Rising housing costs on Cape Cod are making it impossible for many firefighters to live in the towns they cover, prompting some communities to drop or loosen their residency requirements and some emergency personnel to move back across the bridge to the mainland.
This means towns like Wellfleet, where two ambulance calls can deplete daily staffing, can be left vulnerable, relying on off-duty firefighters who live hours away if they need backup.
“I’ve got a fairly young force, which has a lot of energy and a lot of commitment,” said Wellfleet Fire Chief Rich Pauley. “But to be able to staff some of these calls is very, very challenging.”
Wellfleet has emergency recalls almost every day, but the town seldom convinces off-duty firefighters or paramedics to come back because they are so far off the Cape, said Pauley.
Compounding the challenge for Cape fire departments is the growing population — Barnstable County added nearly 20,000 residents, an 8.3 percent increase, from 2017 to 2021, according to census data — which means small departments are straining their firefighters as they deal with more calls per shift.
In the same period, the number of calls for fires increased by 16 percent, according to the Department of Fire Services, while nonfire emergencies grew 24 percent to nearly 70,000 per year.
Peter Burke, the Hyannis fire chief and president of the Fire Chiefs Association of Massachusetts, said he hears about similar staffing struggles from colleagues in other parts of Massachusetts where the cost of housing is high. But elsewhere in the state, he said, there tend to be other affordable towns nearby where firefighters can live, unlike the Cape.
According to John Burke, (no relation to Peter Burke), the Sandwich fire chief and president of the Barnstable County Fire Chiefs Association, the average starting salary for a firefighter on the Cape is between $55,000 and $75,000 — a far cry from the $210,000 yearly salary a family would need to afford a typical house.
In response, many departments have loosened or stripped their residency requirements for firefighters. But if a big storm is coming, Peter Burke said, communities don’t want to rely on personnel who live far away — sometimes even in other states.
With less local backup, he said, towns must hire more firefighters to cover gaps, which can lead to higher property taxes and, in turn, even higher housing costs.
“It’s one of those wicked problems,” Peter Burke said. “And there isn’t clear, easily defined solutions.”
It’s a puzzle trying to balance the level of service, financials, and available resources, said David LeBlanc, the Harwich fire chief. The department can’t always staff for the worst day — that would be prohibitively expensive — but it needs enough people to complete the mission.
“The second person calling 911 should get the same level of services as the first person,” said LeBlanc. “There shouldn’t be, ‘Oh well, you called the second; you only get two people. That’s all we have left.’ That’s not your fault that you were the second phone call.”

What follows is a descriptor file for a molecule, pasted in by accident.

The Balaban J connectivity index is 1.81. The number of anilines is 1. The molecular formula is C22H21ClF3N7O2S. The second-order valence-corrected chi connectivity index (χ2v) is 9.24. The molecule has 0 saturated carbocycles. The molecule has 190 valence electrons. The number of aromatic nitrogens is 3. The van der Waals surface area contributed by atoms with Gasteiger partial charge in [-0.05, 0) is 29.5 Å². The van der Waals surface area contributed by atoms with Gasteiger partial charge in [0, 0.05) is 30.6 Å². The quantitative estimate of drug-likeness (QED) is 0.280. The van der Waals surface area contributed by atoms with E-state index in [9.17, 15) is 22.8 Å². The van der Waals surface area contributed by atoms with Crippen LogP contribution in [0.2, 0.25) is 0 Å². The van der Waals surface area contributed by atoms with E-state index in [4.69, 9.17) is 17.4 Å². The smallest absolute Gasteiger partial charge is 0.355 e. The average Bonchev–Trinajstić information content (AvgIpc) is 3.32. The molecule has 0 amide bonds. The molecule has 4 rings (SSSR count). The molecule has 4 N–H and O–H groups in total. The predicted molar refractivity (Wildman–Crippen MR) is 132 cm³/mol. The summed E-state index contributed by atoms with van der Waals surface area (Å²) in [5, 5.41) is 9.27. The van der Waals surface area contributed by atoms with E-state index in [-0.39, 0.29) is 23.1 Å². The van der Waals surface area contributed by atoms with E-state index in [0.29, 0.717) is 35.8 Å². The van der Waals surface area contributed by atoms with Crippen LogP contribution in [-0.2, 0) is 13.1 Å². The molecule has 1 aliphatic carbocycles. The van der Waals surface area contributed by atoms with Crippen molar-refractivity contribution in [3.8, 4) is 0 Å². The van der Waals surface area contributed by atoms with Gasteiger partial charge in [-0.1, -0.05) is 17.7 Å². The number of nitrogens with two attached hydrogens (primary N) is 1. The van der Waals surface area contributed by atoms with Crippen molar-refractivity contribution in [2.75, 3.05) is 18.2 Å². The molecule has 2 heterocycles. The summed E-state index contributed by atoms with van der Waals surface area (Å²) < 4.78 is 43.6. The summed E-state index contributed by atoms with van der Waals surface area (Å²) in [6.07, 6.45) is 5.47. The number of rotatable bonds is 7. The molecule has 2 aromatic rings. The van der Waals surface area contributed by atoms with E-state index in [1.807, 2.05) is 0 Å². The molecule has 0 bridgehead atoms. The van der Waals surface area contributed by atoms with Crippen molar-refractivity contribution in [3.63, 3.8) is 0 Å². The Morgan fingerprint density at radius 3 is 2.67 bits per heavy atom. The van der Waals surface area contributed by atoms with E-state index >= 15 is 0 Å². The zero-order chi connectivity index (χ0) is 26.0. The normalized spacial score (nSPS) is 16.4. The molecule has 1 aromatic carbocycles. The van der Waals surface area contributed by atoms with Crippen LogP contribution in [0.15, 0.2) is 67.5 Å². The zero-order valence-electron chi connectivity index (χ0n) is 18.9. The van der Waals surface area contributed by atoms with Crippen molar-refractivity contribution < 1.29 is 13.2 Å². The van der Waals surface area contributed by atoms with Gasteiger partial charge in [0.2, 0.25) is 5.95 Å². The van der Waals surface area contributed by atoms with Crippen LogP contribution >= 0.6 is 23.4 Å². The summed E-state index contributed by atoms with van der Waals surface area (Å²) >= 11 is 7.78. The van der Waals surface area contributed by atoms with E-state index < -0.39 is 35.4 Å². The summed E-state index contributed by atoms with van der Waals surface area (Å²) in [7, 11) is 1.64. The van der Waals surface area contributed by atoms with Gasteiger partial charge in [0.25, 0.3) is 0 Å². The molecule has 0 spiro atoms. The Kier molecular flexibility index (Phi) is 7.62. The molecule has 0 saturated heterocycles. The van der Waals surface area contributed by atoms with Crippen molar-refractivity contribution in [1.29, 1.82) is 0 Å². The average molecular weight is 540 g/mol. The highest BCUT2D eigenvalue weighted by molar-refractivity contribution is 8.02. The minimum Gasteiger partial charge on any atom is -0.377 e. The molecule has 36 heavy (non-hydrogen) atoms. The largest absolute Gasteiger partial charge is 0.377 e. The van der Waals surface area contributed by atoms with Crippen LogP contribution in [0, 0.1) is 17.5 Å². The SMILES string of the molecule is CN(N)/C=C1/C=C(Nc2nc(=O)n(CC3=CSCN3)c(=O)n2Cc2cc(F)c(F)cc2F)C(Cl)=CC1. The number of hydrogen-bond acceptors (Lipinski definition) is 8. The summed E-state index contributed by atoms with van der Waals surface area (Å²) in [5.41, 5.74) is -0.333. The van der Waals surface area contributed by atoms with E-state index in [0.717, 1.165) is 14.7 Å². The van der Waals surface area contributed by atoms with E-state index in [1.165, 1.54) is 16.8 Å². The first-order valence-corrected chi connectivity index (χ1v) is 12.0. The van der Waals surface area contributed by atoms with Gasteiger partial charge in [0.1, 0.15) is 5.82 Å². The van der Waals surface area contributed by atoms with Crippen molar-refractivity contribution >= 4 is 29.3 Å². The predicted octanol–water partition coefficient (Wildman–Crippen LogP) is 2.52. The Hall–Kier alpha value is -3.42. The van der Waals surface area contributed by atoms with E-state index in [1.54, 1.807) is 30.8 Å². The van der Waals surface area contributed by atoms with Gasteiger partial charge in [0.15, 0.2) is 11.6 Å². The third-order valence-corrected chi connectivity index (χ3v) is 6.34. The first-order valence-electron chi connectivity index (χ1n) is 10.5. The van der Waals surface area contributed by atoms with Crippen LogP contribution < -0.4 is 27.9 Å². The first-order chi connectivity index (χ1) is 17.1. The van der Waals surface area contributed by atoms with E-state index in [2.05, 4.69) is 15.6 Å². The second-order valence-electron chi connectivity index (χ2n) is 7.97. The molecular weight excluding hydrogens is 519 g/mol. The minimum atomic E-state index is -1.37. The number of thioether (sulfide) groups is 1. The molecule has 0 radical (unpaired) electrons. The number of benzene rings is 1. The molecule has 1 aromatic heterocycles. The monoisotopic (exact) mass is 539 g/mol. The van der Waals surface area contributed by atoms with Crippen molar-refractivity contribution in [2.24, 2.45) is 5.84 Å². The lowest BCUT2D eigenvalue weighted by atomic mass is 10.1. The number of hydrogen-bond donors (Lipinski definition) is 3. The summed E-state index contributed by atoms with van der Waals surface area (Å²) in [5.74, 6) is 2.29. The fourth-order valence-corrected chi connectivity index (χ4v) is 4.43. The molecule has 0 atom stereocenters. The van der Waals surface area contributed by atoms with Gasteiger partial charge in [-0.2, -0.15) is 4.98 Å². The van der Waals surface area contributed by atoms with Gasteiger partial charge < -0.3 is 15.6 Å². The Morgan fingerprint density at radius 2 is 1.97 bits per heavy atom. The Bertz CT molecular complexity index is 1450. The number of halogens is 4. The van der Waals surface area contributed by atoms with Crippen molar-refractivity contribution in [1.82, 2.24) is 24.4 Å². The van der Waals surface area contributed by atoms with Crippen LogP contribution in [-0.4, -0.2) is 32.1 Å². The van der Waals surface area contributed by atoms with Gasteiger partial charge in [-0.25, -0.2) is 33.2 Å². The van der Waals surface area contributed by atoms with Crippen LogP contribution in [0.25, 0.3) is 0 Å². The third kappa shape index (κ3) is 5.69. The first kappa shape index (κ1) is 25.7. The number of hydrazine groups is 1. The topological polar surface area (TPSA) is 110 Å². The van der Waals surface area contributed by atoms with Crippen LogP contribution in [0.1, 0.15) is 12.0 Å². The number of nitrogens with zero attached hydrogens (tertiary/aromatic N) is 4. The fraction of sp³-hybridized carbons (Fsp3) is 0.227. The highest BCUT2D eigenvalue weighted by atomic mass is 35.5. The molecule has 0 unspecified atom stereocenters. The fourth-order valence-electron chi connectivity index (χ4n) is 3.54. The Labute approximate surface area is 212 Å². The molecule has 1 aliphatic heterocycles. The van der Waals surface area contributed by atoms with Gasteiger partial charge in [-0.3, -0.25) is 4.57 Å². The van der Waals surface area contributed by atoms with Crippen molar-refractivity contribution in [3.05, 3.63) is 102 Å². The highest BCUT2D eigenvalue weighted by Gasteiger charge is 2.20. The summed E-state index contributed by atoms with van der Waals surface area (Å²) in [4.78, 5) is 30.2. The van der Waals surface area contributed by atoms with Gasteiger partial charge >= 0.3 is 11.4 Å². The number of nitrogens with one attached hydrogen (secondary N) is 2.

The Falmouth Fire Department also has more firefighters living over the bridge than in the community, changing the workforce dynamic and adding to turnover.
“If you’re driving, say, 60 miles every single day, and you’re driving through a community offering the same job, and it’s only a 20-mile commute, we might lose somebody,” said Timothy Smith, the Falmouth chief. “Because eventually, they’re going to get tired of driving.”
Robert Moran, the Brewster chief, said the hiring and training process also eats away at the budget.
A new hire has to go to an academy in Stow, Springfield, or Bridgewater, with the department footing the bill for housing, transportation, and food. Sending someone to the 10-week program might cost $25,000.
Meanwhile, fewer people are applying for the jobs, said Justin Tavano, the Chatham chief. About a decade ago, his department received 80 to 100 applicants per job. Now, they get 10 to 20, many of whom don’t even meet the minimum requirements. Good candidates turn down offers, too, worried about the cost of housing.
“It’s a constant struggle,” said Tavano.
The problem is amplified on the islands.
“When there’s an emergency and we need to recall people, then it becomes a challenge,” said Nantucket Fire Chief Michael Cranson. “Because physically [the firefighters are] not here. We’re 30 miles out to sea.”
Cranson said three of his 28 firefighters commute by ferry to work 24-hour shifts.
And during an emergency, the department elicits help from other people on the island, including volunteer call firefighters, the airport fire department, the Hyannis Fire Department, which can travel by boat, and the United States Coast Guard, which can fly.
“Certainly, it’s a challenge,” said Cranson. “It’s a challenge because of where we are. But it’s also a challenge because nobody can afford to be a firefighter and buy a house here.”
A similar problem occurs in Oak Bluffs on Martha’s Vineyard, which has an all-volunteer fire department except for EMS. Out of seven full-time EMS personnel, two commute by ferry, as do some part-time staff.
Oak Bluffs Fire Chief Nelson Wirtz predicted the volunteer firefighters, who make up the backbone of the services on the island, will eventually be priced out too.
“I have generations of people in this department,” said Wirtz. “Their fathers, their grandfathers, their great-grandfathers were volunteers in this department. It is an absolutely amazing place to work with the history involved here and the history of volunteerism.”
Right now, the chief and his deputy are the only people who respond to fire calls during the day. If there is a fire, volunteers leave their jobs as business owners, auto mechanics, truck drivers, and boat captains to go to the station and get fire trucks.
“But the first people in on the scene is just me and my car,” said Wirtz. “I can’t do a whole lot with that.”